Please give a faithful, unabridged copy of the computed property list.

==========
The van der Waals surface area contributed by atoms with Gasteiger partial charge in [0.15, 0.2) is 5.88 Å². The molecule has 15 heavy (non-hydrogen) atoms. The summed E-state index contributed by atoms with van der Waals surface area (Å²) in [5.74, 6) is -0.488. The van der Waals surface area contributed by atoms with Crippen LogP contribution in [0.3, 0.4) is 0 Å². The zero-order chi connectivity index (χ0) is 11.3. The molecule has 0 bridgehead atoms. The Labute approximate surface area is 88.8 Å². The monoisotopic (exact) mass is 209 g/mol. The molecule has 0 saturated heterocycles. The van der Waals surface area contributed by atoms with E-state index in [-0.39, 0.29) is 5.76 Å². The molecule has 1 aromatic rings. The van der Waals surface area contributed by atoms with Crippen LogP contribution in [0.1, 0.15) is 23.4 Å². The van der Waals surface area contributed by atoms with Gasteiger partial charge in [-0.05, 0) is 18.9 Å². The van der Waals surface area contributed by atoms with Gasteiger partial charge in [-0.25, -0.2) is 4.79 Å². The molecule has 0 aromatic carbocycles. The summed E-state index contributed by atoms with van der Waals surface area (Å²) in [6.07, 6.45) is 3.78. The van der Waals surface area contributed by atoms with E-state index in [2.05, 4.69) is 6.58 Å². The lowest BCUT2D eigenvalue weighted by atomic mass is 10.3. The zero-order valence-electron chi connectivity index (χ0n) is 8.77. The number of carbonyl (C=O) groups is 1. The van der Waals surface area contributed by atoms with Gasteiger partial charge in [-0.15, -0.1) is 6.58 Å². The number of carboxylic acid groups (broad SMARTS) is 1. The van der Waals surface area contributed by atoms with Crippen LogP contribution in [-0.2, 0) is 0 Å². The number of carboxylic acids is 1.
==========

The van der Waals surface area contributed by atoms with Gasteiger partial charge in [0.15, 0.2) is 5.88 Å². The molecule has 15 heavy (non-hydrogen) atoms. The summed E-state index contributed by atoms with van der Waals surface area (Å²) in [5.74, 6) is -0.488. The van der Waals surface area contributed by atoms with Crippen LogP contribution in [0.3, 0.4) is 0 Å². The zero-order chi connectivity index (χ0) is 11.3. The molecule has 0 bridgehead atoms. The Labute approximate surface area is 88.8 Å². The monoisotopic (exact) mass is 209 g/mol. The molecule has 0 saturated heterocycles. The van der Waals surface area contributed by atoms with E-state index in [-0.39, 0.29) is 5.76 Å². The molecule has 1 aromatic rings. The van der Waals surface area contributed by atoms with Crippen LogP contribution in [0.1, 0.15) is 23.4 Å². The van der Waals surface area contributed by atoms with Gasteiger partial charge in [-0.05, 0) is 18.9 Å². The van der Waals surface area contributed by atoms with Gasteiger partial charge in [-0.25, -0.2) is 4.79 Å². The molecule has 0 aromatic carbocycles. The summed E-state index contributed by atoms with van der Waals surface area (Å²) in [6.07, 6.45) is 3.78. The van der Waals surface area contributed by atoms with E-state index in [2.05, 4.69) is 6.58 Å². The lowest BCUT2D eigenvalue weighted by atomic mass is 10.3. The zero-order valence-electron chi connectivity index (χ0n) is 8.77. The number of carbonyl (C=O) groups is 1. The van der Waals surface area contributed by atoms with Gasteiger partial charge in [-0.15, -0.1) is 6.58 Å². The number of carboxylic acid groups (broad SMARTS) is 1. The van der Waals surface area contributed by atoms with Crippen LogP contribution in [-0.2, 0) is 0 Å². The number of carboxylic acids is 1.